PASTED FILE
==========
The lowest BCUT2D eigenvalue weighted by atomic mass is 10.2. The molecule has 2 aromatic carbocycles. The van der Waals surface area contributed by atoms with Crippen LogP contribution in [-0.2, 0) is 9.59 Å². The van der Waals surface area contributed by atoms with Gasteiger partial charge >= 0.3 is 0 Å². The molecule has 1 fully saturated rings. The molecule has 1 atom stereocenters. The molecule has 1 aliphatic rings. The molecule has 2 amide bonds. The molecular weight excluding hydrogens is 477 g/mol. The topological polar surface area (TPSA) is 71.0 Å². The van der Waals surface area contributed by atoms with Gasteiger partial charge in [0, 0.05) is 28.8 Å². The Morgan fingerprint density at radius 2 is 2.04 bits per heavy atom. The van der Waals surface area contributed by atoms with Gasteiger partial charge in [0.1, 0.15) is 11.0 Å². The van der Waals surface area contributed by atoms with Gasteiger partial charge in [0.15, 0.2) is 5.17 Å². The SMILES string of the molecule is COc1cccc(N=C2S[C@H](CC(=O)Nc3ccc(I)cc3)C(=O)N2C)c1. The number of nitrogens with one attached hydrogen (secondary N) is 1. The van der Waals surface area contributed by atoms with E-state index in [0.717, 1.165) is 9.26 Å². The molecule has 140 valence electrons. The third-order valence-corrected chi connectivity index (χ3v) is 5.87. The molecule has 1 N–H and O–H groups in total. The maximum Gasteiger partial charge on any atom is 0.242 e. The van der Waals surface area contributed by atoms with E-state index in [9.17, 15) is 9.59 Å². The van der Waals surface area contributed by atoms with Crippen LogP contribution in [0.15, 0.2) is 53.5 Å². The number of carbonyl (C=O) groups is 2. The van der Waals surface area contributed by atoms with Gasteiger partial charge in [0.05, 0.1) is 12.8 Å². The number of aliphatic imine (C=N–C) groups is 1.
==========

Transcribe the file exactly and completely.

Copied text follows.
The lowest BCUT2D eigenvalue weighted by atomic mass is 10.2. The molecule has 2 aromatic carbocycles. The van der Waals surface area contributed by atoms with Crippen LogP contribution in [-0.2, 0) is 9.59 Å². The van der Waals surface area contributed by atoms with Gasteiger partial charge >= 0.3 is 0 Å². The molecule has 1 fully saturated rings. The molecule has 1 atom stereocenters. The molecule has 1 aliphatic rings. The molecule has 2 amide bonds. The molecular weight excluding hydrogens is 477 g/mol. The topological polar surface area (TPSA) is 71.0 Å². The van der Waals surface area contributed by atoms with Gasteiger partial charge in [0, 0.05) is 28.8 Å². The Morgan fingerprint density at radius 2 is 2.04 bits per heavy atom. The van der Waals surface area contributed by atoms with Gasteiger partial charge in [0.1, 0.15) is 11.0 Å². The van der Waals surface area contributed by atoms with Gasteiger partial charge in [0.15, 0.2) is 5.17 Å². The SMILES string of the molecule is COc1cccc(N=C2S[C@H](CC(=O)Nc3ccc(I)cc3)C(=O)N2C)c1. The number of nitrogens with one attached hydrogen (secondary N) is 1. The van der Waals surface area contributed by atoms with E-state index in [0.717, 1.165) is 9.26 Å². The molecule has 140 valence electrons. The third-order valence-corrected chi connectivity index (χ3v) is 5.87. The molecule has 1 N–H and O–H groups in total. The maximum Gasteiger partial charge on any atom is 0.242 e. The van der Waals surface area contributed by atoms with E-state index in [9.17, 15) is 9.59 Å². The van der Waals surface area contributed by atoms with Crippen LogP contribution in [0.15, 0.2) is 53.5 Å². The number of carbonyl (C=O) groups is 2. The van der Waals surface area contributed by atoms with Gasteiger partial charge in [0.05, 0.1) is 12.8 Å². The number of aliphatic imine (C=N–C) groups is 1.